Young offenders have benefited from a youth justice programme which has seen them cook a meal for a team of Nottinghamshire firefighters.
Four teenagers spent a morning with firefighters from Ashfield Fire Station learning about the day to day work of the emergency crew before cooking a meal for them.
The visit was part of a programme organised by Nottinghamshire County Council’s Targeted Support and Youth Justice Service, which has been working with caterer Jas Rayatt to offer cookery sessions for young people either as part of their bail supervision, youth rehabilitation order or the supervision element of their detention and training order.
In this latest session the young people prepare a meal of chicken curry and Bombay potatoes for more than a dozen people at the fire station and in turn, got to look round the facility, check out the emergency equipment and learn life-saving techniques.
Richard Cooper, watch manager at Ashfield Fire Station, said the session helped break down preconceptions on both sides.
“I was dubious before the meal but it was excellent, and they did a great job,” he said.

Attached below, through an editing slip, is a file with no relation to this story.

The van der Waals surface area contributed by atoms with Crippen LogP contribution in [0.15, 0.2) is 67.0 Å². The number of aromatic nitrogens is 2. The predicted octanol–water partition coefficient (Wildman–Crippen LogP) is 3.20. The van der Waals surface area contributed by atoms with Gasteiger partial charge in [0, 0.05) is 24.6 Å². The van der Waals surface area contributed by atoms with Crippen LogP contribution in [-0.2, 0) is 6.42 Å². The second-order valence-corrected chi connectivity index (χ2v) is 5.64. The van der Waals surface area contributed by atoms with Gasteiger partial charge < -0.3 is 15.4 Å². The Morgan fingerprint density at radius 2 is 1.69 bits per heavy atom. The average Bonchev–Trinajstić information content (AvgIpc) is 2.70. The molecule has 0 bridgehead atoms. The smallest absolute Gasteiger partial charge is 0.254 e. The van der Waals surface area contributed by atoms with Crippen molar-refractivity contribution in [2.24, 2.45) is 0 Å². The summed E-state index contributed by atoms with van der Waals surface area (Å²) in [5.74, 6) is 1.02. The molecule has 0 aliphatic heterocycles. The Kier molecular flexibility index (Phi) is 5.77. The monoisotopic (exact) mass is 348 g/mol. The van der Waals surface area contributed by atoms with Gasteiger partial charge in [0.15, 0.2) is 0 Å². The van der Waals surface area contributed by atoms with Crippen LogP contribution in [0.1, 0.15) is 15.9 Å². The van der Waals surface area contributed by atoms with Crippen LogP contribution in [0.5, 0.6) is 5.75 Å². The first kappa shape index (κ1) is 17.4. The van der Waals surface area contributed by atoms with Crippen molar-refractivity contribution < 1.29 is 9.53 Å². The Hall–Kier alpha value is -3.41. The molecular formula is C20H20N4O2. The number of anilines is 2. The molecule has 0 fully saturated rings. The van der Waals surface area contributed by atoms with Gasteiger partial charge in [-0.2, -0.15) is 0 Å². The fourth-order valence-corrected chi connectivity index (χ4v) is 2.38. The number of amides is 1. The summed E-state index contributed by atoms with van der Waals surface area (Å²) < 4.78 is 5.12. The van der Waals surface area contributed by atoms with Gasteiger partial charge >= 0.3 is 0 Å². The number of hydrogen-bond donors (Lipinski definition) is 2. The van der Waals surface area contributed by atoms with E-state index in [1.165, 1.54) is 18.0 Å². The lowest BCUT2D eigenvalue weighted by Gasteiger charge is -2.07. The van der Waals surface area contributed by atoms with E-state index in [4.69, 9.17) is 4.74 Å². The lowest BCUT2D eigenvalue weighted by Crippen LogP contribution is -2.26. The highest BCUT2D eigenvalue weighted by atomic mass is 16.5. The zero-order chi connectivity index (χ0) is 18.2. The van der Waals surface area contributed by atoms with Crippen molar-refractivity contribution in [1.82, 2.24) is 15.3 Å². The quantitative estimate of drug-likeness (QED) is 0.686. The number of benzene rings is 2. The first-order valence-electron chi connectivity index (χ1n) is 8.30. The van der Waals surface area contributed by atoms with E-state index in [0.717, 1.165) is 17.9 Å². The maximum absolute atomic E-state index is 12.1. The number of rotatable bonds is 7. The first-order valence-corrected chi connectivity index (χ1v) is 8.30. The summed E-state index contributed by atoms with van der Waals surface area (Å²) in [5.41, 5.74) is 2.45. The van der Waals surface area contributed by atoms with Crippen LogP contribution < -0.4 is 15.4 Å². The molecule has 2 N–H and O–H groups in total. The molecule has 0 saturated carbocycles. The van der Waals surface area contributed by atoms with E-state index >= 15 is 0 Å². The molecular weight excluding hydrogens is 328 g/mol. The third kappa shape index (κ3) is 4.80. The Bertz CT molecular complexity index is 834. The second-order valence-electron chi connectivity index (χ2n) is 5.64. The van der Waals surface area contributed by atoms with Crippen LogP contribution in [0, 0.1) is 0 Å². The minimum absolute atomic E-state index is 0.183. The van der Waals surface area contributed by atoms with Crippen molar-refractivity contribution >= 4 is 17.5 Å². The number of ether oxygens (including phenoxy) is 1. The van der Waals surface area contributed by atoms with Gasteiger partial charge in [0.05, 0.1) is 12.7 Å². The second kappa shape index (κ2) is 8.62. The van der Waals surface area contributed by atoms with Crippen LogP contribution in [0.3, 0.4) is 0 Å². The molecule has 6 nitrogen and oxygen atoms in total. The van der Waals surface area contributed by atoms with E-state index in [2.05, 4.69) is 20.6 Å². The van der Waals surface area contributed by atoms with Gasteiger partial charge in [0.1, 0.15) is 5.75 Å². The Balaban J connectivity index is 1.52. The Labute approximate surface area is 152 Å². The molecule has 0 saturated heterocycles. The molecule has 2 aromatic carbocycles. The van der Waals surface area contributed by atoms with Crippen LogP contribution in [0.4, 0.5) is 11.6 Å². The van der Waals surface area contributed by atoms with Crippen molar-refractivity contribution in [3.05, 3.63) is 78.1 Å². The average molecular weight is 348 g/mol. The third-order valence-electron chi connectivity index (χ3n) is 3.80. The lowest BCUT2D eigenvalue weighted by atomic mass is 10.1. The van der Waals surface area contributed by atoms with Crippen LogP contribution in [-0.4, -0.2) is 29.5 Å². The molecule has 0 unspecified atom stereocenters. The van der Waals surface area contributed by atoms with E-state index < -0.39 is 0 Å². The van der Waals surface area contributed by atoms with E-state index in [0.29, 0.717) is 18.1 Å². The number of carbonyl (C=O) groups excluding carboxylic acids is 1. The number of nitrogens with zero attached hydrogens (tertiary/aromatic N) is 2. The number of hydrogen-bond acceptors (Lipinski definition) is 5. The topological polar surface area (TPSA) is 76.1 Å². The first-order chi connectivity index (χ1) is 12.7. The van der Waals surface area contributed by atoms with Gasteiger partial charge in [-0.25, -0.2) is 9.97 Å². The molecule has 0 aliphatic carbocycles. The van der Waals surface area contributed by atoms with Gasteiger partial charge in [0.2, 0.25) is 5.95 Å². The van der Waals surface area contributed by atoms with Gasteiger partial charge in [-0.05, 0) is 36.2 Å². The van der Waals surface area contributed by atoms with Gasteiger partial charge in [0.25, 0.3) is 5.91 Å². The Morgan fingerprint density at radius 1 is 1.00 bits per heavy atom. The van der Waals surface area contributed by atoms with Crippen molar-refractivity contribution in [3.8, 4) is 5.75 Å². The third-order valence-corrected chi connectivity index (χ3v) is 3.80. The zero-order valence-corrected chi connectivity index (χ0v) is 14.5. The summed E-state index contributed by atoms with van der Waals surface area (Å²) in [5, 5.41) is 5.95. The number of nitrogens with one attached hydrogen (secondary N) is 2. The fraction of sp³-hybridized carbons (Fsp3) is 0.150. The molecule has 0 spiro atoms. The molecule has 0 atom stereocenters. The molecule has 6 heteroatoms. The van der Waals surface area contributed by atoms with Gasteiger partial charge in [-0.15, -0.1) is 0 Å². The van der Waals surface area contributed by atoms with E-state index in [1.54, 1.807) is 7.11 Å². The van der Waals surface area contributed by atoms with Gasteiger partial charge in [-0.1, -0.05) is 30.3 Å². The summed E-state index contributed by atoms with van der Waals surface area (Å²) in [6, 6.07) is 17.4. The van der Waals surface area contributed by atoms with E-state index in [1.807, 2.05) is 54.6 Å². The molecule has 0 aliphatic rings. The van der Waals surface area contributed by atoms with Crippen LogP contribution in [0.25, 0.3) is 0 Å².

“Likewise, we were able to explain our role, the consequences on people and families in life-threatening situations and emergencies - perhaps giving them an opportunity they have not had before to talk to firefighters.”
Jas runs the company Red Hot Cuisine, and used to sell food kits to High Street supermarkets and now sells foods such as curry kits online and abroad.
He said: “The idea of authority figures for many young offenders can generate negative perceptions. This event enabled us to challenge and change those perceptions. The food was well received which will have given the group a lot of confidence for future cooking opportunities.”
Coun Liz Plant, vice-chairman of the county council’s Children and Young People’s Committee, said: “The young people not only got a chance to test their new culinary talents but also learnt some other skills during the session with the fire service, including CPR. It was great the fire service could support this youth justice initiative.”